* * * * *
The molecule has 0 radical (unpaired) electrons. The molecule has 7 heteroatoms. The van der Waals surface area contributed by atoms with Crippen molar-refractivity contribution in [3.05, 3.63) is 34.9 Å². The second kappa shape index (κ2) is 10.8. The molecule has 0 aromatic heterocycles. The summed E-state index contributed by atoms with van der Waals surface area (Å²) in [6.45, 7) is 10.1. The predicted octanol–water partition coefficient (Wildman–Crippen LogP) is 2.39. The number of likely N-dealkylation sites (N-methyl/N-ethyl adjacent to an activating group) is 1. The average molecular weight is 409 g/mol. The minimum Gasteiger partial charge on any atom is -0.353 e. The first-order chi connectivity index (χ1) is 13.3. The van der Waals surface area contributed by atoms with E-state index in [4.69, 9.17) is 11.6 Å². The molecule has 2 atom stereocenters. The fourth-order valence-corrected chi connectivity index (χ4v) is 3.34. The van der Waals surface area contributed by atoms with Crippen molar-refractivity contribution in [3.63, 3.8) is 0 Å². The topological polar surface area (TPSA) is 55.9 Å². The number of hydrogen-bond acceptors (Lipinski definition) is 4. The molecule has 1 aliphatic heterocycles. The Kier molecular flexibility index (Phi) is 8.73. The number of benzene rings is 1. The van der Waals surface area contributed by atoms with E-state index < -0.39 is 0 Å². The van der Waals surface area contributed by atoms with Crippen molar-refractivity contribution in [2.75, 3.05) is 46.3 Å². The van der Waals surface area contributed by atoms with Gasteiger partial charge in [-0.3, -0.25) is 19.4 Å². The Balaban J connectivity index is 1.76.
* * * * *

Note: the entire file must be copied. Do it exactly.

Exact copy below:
The molecule has 0 radical (unpaired) electrons. The molecule has 7 heteroatoms. The van der Waals surface area contributed by atoms with Crippen molar-refractivity contribution in [3.05, 3.63) is 34.9 Å². The second kappa shape index (κ2) is 10.8. The molecule has 0 aromatic heterocycles. The summed E-state index contributed by atoms with van der Waals surface area (Å²) in [6.45, 7) is 10.1. The predicted octanol–water partition coefficient (Wildman–Crippen LogP) is 2.39. The number of likely N-dealkylation sites (N-methyl/N-ethyl adjacent to an activating group) is 1. The average molecular weight is 409 g/mol. The minimum Gasteiger partial charge on any atom is -0.353 e. The first-order chi connectivity index (χ1) is 13.3. The van der Waals surface area contributed by atoms with E-state index in [4.69, 9.17) is 11.6 Å². The molecule has 2 atom stereocenters. The fourth-order valence-corrected chi connectivity index (χ4v) is 3.34. The van der Waals surface area contributed by atoms with Crippen molar-refractivity contribution in [3.63, 3.8) is 0 Å². The topological polar surface area (TPSA) is 55.9 Å². The number of hydrogen-bond acceptors (Lipinski definition) is 4. The molecule has 1 aliphatic heterocycles. The Kier molecular flexibility index (Phi) is 8.73. The number of benzene rings is 1. The van der Waals surface area contributed by atoms with E-state index < -0.39 is 0 Å². The van der Waals surface area contributed by atoms with Crippen molar-refractivity contribution in [2.75, 3.05) is 46.3 Å². The van der Waals surface area contributed by atoms with Gasteiger partial charge in [-0.3, -0.25) is 19.4 Å². The Balaban J connectivity index is 1.76.